This isn’t D.C.’s first movie theater boom.

In the early 1900s, about 55 new theaters opened in the District, most of them featuring just one small screen and hundreds of seats. Many of the shows featured live bands or orchestras because the films didn’t have any sound until the late 1920s.

Once “talkies” debuted in the late 1920s another boom occurred. By 1930 there were 10 cinemas along 9th Street NW between Pennsylvania Avenue and Rhode Island Avenue. Soon larger theaters with multiple screens began opening across the city,

Hundreds of the old city theaters closed as people moved to the suburbs in the 60s and 70s, where drive-ins and then massive shopping mall multi-plexes took over.

Now, like so many other shops and businesses, the movie theaters are returning to the city and close-in suburbs. The latest is Landmark Theatres, which specializes in independent and foreign films and already has an eight-screen cinema on E Street in Penn Quarter and another in Bethesda.

Landmark announced last week that it would open a 10-screen cinema at the corner of New York Avenue and N Street NE, in the NoMa neighborhood behind Union Station. The 31,000-square-foot theater will be part of a mixed-use project by the JBG Cos. called Capitol Point and should open in the fall of 2016.

“We are dedicated to increasing our footprint in the Washington, D.C. market,” said Ted Mundorff, Landmark’s president and chief executive.

Other theater operators big and small are looking to expand locally as well. A 16-screen, 2,000-seat theater by Showplace Icon will open two blocks east of Nationals Park, in a development by Forest City Washington. The independently run West End Cinema opened in 2010 at 23rd and M streets, in the former Inner Circle Theatre, which closed in 2004. NoMa gave movie-goers a taste of what’s to come with drive-in shows at Union Market and outdoor movies put on by the business improvement district.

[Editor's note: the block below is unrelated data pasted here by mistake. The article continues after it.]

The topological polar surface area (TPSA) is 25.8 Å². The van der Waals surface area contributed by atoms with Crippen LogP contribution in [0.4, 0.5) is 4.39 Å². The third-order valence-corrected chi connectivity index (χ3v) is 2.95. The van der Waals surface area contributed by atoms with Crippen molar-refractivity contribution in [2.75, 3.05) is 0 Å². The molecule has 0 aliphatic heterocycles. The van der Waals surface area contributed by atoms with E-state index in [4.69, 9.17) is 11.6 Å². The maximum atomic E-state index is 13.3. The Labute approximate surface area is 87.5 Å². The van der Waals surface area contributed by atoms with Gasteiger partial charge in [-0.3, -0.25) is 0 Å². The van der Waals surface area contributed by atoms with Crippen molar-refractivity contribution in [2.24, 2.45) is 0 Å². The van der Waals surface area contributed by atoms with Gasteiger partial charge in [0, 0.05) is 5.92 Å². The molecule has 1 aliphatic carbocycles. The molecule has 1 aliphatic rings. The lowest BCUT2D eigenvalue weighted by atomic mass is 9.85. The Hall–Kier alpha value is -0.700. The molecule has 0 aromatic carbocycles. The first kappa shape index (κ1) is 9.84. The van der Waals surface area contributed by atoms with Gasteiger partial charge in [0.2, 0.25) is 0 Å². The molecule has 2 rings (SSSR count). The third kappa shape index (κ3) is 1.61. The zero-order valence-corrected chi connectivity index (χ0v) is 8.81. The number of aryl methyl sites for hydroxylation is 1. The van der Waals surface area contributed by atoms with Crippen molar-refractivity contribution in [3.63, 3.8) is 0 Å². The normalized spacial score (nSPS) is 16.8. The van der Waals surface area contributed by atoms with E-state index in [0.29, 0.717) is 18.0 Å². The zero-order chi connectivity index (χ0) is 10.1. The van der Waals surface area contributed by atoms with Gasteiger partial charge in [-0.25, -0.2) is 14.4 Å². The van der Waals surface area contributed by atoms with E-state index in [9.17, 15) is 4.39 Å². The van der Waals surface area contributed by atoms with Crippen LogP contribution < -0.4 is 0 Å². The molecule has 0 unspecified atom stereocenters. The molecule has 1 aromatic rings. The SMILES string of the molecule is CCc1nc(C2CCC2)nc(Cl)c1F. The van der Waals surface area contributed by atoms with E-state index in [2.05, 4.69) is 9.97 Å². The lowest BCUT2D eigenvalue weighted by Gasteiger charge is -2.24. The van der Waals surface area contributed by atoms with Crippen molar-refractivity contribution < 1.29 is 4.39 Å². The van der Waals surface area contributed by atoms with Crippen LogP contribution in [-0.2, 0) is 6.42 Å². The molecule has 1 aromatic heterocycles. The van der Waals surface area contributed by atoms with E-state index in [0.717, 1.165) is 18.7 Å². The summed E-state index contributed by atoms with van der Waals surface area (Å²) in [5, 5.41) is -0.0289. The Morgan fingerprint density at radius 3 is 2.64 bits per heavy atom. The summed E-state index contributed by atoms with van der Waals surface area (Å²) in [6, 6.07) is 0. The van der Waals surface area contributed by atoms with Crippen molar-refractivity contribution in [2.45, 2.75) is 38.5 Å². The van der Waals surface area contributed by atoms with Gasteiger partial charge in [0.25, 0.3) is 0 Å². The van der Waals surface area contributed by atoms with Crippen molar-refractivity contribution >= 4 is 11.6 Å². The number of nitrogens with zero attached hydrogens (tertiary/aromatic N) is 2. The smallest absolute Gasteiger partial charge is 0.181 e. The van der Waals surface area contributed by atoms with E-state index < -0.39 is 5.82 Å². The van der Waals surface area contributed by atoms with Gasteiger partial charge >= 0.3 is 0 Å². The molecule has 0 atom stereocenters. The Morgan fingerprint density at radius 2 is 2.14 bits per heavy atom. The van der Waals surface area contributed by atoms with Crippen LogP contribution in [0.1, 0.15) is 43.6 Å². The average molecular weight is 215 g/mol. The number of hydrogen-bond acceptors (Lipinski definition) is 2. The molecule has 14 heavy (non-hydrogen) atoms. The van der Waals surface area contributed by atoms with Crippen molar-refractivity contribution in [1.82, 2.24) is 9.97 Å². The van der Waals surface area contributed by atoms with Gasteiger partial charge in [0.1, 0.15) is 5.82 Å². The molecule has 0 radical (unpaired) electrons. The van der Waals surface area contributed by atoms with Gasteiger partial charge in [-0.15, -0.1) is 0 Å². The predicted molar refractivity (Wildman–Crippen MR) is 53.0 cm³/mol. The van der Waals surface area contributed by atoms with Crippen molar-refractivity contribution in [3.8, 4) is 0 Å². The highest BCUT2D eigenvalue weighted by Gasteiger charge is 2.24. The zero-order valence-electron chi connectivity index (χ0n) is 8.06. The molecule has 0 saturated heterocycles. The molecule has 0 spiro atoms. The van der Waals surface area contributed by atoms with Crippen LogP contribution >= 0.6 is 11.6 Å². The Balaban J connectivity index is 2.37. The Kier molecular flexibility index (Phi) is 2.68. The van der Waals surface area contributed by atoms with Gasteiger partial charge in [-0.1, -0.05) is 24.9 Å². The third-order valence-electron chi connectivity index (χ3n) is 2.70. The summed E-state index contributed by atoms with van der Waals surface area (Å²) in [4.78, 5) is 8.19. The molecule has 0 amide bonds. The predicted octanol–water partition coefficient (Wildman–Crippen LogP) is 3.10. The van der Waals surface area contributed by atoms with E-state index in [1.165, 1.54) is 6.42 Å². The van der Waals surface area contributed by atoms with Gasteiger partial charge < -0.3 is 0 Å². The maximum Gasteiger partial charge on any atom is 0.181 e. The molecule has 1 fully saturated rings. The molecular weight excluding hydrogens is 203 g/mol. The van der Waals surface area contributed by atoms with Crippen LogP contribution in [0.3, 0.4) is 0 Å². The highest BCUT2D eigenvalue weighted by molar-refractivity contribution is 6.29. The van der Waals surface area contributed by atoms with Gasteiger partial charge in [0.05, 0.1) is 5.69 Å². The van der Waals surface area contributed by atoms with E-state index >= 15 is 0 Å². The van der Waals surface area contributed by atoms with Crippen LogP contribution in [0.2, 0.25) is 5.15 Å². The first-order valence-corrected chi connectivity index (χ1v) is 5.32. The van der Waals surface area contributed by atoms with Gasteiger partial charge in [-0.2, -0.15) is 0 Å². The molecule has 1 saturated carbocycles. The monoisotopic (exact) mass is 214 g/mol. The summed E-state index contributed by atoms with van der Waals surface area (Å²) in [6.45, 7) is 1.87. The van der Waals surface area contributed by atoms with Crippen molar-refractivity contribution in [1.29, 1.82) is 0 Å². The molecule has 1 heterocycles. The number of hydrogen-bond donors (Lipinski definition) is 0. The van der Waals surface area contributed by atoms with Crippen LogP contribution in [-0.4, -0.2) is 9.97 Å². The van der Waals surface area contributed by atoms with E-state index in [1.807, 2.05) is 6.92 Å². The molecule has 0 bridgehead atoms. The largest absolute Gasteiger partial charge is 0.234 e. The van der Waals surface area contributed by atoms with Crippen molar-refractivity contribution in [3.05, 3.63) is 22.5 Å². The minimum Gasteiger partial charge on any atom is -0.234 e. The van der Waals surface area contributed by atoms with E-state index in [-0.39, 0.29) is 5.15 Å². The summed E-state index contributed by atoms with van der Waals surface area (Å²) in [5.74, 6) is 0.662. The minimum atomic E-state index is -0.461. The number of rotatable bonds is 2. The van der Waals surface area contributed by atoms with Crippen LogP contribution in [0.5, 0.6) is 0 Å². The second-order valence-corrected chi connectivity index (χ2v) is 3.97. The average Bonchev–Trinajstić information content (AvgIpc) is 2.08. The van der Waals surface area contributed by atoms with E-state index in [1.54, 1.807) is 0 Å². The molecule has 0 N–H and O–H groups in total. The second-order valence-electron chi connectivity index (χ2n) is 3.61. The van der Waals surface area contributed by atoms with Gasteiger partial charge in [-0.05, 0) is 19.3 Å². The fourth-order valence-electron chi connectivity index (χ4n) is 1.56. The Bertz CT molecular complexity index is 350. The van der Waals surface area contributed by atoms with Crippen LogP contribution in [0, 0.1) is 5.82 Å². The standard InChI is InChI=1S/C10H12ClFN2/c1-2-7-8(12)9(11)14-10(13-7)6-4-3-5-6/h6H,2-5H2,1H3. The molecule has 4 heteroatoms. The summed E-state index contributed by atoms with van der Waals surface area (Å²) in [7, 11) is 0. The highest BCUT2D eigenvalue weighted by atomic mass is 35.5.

With the newest boom in full swing researchers at the Washington D.C. Economic Partnership, an economic development group funded by the District, looked up the history of all the city’s theaters and mapped the sites where they were located.

The resulting map shows 116 total cinemas, playhouses and theaters, some of the entirely movie-focused and others with multi-uses. Theaters that closed and have been demolished are in red. Theaters that closed but were in buildings that are still standing are in blue. Existing theaters are in green.

In the future, there are two D.C. movie theater developments to watch. The first is whether movie theaters will begin to return to more neighborhoods as the city’s population and wealth increases. Note there are no theaters north of Columbia Heights east of Rock Creek Park and only one (at the Atlas Performing Arts Center) in all of Northeast. Will theaters want to open in Walter Reed or Brookland, or along H Street Northeast? There is also only one small theater east of the Anacostia River, the Anacostia Playhouse.

The second thing to watch is how one might re-use former movie theaters or cinemas, of which the Economic Partnership identified about 45. Some of them are now leased by CVS or Subway, but Tommy Hilfiger, a Nike Store and even Ben’s Chili Bowl are all in former theater buildings.

Follow Jonathan O’Connell on Twitter: @oconnellpostbiz